BalkanInsight.com, one of 15 sites in different languages that BIRN runs, is read in more than 200 countries worldwide.

BIRN Hub is a nongovernmental organisation, a part of the Regional BIRN Network, working on in the field of media development, promoting freedom of speech, human rights and democratic values in Southern and Eastern Europe. BIRN has local organisations in Albania, Bosnia and Herzegovina, Kosovo, Macedonia, Romania and Serbia, while the Network is editorially also present in Greece, Bulgaria, Croatia, Moldova, Montenegro, Ukraine, the Czech Republic, Poland, Slovakia, Hungary and Slovenia. More information at www.birn.eu.com.

BIRN encourages applicants of both genders, and offers an equal chance to all interested persons, without any prejudice based on any grounds.

Annual and Financial Reports – BIRN Kosovo

The Annual Reports provide an overview of BIRN Kosovo’s activities throughout the given year.
The Financial Reports contain data on BIRN’s finances during a year as audited by an external certified auditor.

2018

Financial Report

2017

Financial Report

2016

Annual Report | Financial Report

2015

Annual Report

English versionAlbanian version

Financial Report

2014

Annual Report | Financial Report

2013

Annual Report | Financial Report

2012

Annual Report | Financial Report

2011

Financial Report

2010

Financial Report

2009

Financial Report

2008

Financial Report

European Court Probes BIRN Serbian Staffer’s Online Targeting

The European Court of Human Rights has asked the Serbian government to clarify what measures it took to ensure the safety of Sofija Todorovic – who has been subject to an online campaign of nationalist intimidation.

The European Court of Human Rights has asked both the Serbian government and a BIRN staffer, Sofija Todorovic, for more explanation, after she submitted a complaint to it about right-wingers who had targeted her online.

The court called on both sides to submit additional information and clarification by July 5.

Her lawyer called it a milestone. “This is the first time the European Court of Human Rights took into the consideration a case of online persecution in Serbia, defending human rights defenders,” Mihailo Pavlovic, who is representing Todorovic, told BIRN.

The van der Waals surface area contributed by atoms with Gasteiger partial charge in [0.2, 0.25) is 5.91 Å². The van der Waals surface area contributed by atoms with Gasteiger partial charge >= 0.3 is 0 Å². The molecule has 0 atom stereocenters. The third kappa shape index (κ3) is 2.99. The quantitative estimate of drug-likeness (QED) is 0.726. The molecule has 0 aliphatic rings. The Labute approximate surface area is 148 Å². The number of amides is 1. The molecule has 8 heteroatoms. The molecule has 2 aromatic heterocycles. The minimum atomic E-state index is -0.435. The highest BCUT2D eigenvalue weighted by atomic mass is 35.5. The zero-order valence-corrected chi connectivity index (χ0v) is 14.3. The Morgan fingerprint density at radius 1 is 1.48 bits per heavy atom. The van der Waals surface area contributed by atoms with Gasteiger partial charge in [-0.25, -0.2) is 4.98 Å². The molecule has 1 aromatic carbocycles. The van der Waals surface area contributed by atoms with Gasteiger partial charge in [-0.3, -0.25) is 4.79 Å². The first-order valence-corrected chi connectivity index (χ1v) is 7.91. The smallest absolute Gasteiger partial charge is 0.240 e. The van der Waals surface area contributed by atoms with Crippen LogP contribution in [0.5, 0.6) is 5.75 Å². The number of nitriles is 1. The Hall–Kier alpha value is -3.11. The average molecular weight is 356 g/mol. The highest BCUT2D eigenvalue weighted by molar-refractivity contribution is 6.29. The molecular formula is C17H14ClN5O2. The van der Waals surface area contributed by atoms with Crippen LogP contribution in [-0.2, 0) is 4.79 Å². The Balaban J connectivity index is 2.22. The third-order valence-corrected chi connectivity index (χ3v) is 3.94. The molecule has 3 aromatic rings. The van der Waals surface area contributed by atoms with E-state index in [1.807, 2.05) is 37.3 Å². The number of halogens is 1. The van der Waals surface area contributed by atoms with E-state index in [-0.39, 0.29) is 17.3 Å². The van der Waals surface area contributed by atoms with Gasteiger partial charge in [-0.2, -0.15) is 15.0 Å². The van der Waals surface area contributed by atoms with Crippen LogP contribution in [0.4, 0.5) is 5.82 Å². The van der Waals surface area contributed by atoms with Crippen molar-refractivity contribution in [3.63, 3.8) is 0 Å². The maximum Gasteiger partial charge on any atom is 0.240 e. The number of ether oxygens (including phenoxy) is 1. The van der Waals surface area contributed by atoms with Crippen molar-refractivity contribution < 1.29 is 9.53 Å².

He noted that the court had raised the question of whether Serbia had any mechanisms to protect people from being targeted online.

In its letter copied to Todorovic on June 28, the court asked the Serbian government to send additional documents and explain what protective measure it had taken in this case, and whether it had assessed the level of risk to Todorovic’s safety.

It also asked the government to explain under which statutory conditions persons who have been threatened on social networks obtain police protection in Serbia.

Serbian right-wingers launched a concerted campaign against the BIRN project coordinator after she reported on the plight of an ethnic Albanian baker who was being targeted in her hometown.

She then herself became a target, receiving hate speech, insults and threats on social media coupled by attempts to hack her account on Twitter.

Todorovic took the matter to the Serbian police on May 6, and one day later she informed Serbia’s Special Prosecution for Cyber Crime. After submitting several complaints that elicited no reaction, Todorovic’s lawyer, Pavlovic, filed a complaint about the work of the Prosecution to the Court of Appeal.

When the Prosecution still failed to contact her, on June 24, she filed a complaint to the European Court of Human Rights with material.

The coordinated targeting began after Todorovic documented nationalist intimidation of an ethnic Albanian baker in Serbia called Mon Gjuraj. Nationalists first re-posted on Facebook a two-year-old picture of his cousin posing with a hand gesture in the shape of a double-headed eagle, the national symbol of Albanians.

On April 27, nationalists then gathered in front of his bakery in a Belgrade suburb, shouting slogans and playing Serbian nationalist songs. Some stuck posters proclaiming “Kosovo is Serbia” on the bakery windows, and threw a pig’s heads at the bakery – a reference to his being a Muslim. A similar event was organized again on May 4.

During the April 27 events, Todorovic was live tweeting and posting videos of the incidents.

Since then, she has received months of online threats. Right-wingers also posted videos about her, calling her insulting names, mentioning her family and re-posting old pictures that are no longer public.